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Cold weather choke tuning

Matt Harwood

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Last night driving home, the transmission in my Cadillac CTS failed, so I limped home in 2nd gear and parked it. Still had to get to work this morning but Melanie left early to take one of the kids to the doctor, so I figured I'd drive the '41 Limited. Of course, the battery is dead, probably because of the incident in Cincinnati a few weeks ago--I'm not surprised that situation polished it off. Fortunately, there's an Auto Zone about 3/4 mile away, so I walked over, bought a battery, and walked home, which was a bit of a joy since the battery in this car probably weighs 40 pounds. Installed the battery and it cranked over but refused to start, just like in Cincinnati. I didn't want to flood it again, so I stopped.


By manually propping the chokes open, I eventually got it to fire and run roughly for a few minutes, then it smoothed out and ran properly.

How do I adjust these chokes so they'll cooperate with the cold weather, since it appears this will be my daily driver for the foreseeable future. It starts instantly and idles perfectly when it's warm, but will not start in the cold. Do I just prop the chokes in the open position for now?


Any thoughts on the choke? Thanks in advance.

Edited by Matt Harwood (see edit history)
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Well.... It is easier when it is a stock application, but when it isn't you have to determine it by experiment. Fortunately MOST automatic chokes do about the same thing.


1) First of all there is the fast idle. It follows the choke plate, and should not come off the bottom step until the choke is COMPLETELY open. If the choke is even a tiny bit angled, you should be on the low step of fast idle, and the screw is adjusted (hot) for some minor fast idle, for instance if the engine idles on hot slow idle at 500-550 RPM, it should probably be 700 or 800 or so on that first step. The next step (hot) is not adjustable separately, but is expected to be more of a ridiculous fast idle (1200 RPM or something)


2) Then there is the choke pulloff. This could be a piston or a diaphragm. When the engine fires, the choke should pop most of the way open instantly. From start to run is a much bigger difference than most people think. Thats why manual choke conversions usually suck. A factory manual choke will usually have some sort of device to let a bunch more air in the instant the engine starts. Conversions usually don't, and then it is up to the driver to do it, and he may not know, and even if he does, the linkage is often too balky. Anyway, the "engine started" position of the choke is a hard-ish limit set by the choke pulloff piston (or diaphragm), it only varies a little by how hard the choke thermostat is pushing. There is more variation when the car is almost warmed up, and the choke thermostat isn't pushing all the way to the limit anymore.


3) And now the choke thermostat. There has to be an adequate supply of heat to the thermostat to get enough movement. It is usually hot air, but on some cars the coil is just up against a heat riser passage. This is only gonna push hard when it is really cold. At room temp, the choke plate wont be completely open, but partly, and kind of loose and floppy. At something more like 40 degrees it would probably be completely shut prior to starting. You can sort of tell about the adjustment by how the car runs half warmed up. If too lean, it will run crappy and stall, if too rich it will stay on fast idle too long. That assumes the choke pulloff is set correctly, so on a custom application, a little experimenting is in order.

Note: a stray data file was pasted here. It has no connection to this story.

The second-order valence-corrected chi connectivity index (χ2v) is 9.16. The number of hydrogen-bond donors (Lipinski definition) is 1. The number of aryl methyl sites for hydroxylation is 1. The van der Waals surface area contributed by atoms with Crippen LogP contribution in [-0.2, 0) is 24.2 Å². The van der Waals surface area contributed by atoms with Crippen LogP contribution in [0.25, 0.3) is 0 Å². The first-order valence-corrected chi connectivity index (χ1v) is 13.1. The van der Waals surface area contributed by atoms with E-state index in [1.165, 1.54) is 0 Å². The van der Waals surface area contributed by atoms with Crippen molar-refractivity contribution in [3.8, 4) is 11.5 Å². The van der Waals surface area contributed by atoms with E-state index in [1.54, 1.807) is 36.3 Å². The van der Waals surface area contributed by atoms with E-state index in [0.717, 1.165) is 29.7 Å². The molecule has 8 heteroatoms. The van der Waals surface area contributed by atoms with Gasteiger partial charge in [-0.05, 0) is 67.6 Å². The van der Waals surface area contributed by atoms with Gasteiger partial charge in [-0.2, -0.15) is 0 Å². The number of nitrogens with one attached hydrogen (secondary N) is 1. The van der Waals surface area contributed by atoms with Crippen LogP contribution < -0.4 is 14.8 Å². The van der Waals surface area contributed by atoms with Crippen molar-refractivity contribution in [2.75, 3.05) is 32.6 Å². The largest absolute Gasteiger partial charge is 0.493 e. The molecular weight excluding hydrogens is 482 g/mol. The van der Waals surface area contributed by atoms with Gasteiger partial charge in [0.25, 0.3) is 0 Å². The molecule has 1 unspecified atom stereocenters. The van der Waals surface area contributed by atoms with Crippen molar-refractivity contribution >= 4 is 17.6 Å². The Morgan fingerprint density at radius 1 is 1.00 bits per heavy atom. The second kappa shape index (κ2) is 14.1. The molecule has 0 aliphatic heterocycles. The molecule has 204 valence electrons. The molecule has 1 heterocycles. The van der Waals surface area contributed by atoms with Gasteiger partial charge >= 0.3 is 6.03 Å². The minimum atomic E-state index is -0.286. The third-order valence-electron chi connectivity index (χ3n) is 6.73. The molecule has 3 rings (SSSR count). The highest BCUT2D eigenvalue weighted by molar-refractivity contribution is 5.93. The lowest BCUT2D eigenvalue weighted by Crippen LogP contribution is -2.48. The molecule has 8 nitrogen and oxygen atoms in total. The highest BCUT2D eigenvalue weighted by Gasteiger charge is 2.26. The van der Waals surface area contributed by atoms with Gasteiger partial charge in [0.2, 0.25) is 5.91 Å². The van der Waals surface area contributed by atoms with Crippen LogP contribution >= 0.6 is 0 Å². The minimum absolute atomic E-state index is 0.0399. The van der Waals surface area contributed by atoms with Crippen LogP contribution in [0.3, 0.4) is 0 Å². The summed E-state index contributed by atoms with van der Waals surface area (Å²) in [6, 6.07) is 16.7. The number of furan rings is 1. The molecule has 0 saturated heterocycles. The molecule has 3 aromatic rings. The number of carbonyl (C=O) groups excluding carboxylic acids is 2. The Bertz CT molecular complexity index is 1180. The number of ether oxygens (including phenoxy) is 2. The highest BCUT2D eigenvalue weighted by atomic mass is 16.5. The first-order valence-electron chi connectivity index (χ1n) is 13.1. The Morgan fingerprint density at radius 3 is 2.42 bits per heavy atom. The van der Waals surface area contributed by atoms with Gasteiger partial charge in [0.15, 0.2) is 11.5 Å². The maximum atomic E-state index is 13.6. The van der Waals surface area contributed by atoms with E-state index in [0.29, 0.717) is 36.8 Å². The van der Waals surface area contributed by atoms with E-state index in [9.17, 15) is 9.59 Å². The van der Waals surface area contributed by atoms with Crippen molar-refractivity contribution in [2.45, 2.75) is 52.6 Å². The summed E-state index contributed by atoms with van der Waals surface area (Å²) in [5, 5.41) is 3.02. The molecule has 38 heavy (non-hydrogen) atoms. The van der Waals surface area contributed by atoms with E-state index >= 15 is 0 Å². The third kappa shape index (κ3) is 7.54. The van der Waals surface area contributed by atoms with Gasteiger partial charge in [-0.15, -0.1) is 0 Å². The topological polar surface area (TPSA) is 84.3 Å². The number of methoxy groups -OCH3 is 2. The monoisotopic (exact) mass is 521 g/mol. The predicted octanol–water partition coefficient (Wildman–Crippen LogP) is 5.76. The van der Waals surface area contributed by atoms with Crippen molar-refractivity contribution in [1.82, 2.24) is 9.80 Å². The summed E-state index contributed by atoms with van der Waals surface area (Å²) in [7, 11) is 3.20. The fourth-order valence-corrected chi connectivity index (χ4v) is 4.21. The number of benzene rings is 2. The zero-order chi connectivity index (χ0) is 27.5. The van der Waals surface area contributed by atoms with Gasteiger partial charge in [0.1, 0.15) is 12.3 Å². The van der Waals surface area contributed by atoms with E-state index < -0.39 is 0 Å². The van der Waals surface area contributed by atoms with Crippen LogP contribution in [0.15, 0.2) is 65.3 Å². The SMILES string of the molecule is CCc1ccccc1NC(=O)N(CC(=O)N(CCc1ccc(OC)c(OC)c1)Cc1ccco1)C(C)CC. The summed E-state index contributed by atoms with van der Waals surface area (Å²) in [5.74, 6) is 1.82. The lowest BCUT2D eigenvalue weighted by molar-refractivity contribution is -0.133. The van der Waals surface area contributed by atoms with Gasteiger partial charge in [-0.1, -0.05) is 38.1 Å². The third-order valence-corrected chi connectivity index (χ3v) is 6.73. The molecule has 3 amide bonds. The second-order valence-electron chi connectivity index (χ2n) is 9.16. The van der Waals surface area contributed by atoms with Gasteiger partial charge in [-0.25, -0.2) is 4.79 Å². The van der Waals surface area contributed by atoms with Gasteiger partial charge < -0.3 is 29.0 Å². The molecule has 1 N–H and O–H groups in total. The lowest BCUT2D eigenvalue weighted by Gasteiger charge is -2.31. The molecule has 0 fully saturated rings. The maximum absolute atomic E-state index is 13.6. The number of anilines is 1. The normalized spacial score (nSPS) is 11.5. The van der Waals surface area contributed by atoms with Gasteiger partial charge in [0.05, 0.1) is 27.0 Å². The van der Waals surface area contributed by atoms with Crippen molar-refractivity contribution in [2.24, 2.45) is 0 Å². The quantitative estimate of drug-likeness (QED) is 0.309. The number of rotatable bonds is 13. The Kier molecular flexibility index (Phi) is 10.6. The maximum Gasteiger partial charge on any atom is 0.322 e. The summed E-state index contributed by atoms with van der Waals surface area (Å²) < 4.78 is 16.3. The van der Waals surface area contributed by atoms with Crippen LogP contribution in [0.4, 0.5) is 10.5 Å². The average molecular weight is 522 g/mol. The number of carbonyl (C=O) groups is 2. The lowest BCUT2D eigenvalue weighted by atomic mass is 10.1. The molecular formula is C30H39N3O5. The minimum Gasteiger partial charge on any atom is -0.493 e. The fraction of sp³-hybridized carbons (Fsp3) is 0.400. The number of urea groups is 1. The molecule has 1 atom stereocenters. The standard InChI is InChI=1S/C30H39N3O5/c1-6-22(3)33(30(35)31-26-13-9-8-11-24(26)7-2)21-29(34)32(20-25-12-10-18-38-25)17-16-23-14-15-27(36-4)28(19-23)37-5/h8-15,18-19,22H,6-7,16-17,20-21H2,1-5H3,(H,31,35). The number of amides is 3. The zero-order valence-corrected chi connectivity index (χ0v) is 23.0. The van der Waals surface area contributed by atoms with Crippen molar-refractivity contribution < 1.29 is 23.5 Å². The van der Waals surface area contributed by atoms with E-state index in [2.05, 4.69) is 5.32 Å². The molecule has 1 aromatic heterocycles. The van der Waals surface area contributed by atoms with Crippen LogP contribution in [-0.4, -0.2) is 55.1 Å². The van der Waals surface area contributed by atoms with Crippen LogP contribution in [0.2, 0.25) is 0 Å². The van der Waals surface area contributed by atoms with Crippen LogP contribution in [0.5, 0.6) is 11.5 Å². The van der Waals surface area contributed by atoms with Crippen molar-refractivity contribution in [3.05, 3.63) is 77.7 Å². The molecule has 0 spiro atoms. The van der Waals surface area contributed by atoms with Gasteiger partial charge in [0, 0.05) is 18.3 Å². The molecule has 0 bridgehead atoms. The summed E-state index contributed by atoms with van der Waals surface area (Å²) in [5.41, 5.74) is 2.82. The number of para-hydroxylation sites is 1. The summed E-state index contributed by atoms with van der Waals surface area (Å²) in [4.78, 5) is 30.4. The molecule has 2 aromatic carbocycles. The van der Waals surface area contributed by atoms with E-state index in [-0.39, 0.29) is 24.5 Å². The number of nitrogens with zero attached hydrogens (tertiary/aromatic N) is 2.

4) The choke unloader linkage. This should open the choke partway, or maybe even most of the way when you hold your foot all the way to the floor. The purpose here is to help the owner clear a flooded engine. Know it's flooded? Hold the pedal to the floor and crank.


That is pretty much the routine for almost every automatic choke from the 40s (or earlier) until the demise of carburetors. To start, you kick the throttle once (sets the choke and fast idle, gives a squirt of gas from the accelerator pump). wait 5 seconds or so if its cold, then start. It should fire up on high fast idle, and then you kick the throttle again and it should fall to low fast idle.


This brings me to a caveat: Buick Autostart. I don't know how much the routine changes. It would have to change some because you are starting the car with the throttle open, and almost no other car is meant to do that.


Another Buick caveat: Some straight eights have a drain in the manifold to drain out raw fuel on the ground when the manifold floods. There is a ball bearing that sucks up to plug the leak when the engine starts.


A hotspot of some kind under the carburetor(s) is basically always necessary to keep fuel from falling out of the mixture and pooling. Exhaust gets going faster, but hot water also works and is sometimes used.


Hopefully that gives you a few things to check. Good luck.



Edited by Bloo (see edit history)
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If you try to start the car now on gas you bought in the summer, that could be your whole problem. Summer gas sold in Cleveland is heavy on the heptane and octane for summer weather to prevent vapor lock, and winter gas has more pentane and hexane to evaporate more easily at lower temperatures. Once you burn off what's in your tank and buy the stuff they sell now when it's much colder, it will start much easier in the cold.


boiling point of gasoline:


pentane  97 F

hexane  156 F

heptane  209 F

octane 257 F

nonane 303 F


Edited by Morgan Wright (see edit history)
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